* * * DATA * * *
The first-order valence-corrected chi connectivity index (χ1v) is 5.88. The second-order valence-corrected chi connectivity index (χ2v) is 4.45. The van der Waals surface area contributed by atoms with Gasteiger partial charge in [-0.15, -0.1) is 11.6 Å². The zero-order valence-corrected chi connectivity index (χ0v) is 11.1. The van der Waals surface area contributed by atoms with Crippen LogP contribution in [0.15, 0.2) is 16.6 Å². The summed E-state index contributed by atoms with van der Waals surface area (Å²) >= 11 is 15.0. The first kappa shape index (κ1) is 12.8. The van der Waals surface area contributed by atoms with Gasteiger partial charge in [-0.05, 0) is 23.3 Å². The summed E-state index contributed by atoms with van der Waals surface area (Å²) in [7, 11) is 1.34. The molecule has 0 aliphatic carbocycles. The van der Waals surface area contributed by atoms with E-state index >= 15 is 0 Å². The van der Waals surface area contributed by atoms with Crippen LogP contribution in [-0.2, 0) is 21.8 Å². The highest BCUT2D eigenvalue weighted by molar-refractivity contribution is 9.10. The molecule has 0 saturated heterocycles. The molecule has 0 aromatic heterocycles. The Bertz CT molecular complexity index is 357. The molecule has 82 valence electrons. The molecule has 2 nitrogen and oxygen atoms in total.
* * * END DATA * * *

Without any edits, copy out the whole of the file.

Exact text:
The first-order valence-corrected chi connectivity index (χ1v) is 5.88. The second-order valence-corrected chi connectivity index (χ2v) is 4.45. The van der Waals surface area contributed by atoms with Gasteiger partial charge in [-0.15, -0.1) is 11.6 Å². The zero-order valence-corrected chi connectivity index (χ0v) is 11.1. The van der Waals surface area contributed by atoms with Crippen LogP contribution in [0.15, 0.2) is 16.6 Å². The summed E-state index contributed by atoms with van der Waals surface area (Å²) >= 11 is 15.0. The first kappa shape index (κ1) is 12.8. The van der Waals surface area contributed by atoms with Gasteiger partial charge in [-0.05, 0) is 23.3 Å². The summed E-state index contributed by atoms with van der Waals surface area (Å²) in [7, 11) is 1.34. The molecule has 0 aliphatic carbocycles. The van der Waals surface area contributed by atoms with E-state index >= 15 is 0 Å². The van der Waals surface area contributed by atoms with Crippen LogP contribution in [-0.2, 0) is 21.8 Å². The highest BCUT2D eigenvalue weighted by molar-refractivity contribution is 9.10. The molecule has 0 saturated heterocycles. The molecule has 0 aromatic heterocycles. The Bertz CT molecular complexity index is 357. The molecule has 82 valence electrons. The molecule has 2 nitrogen and oxygen atoms in total.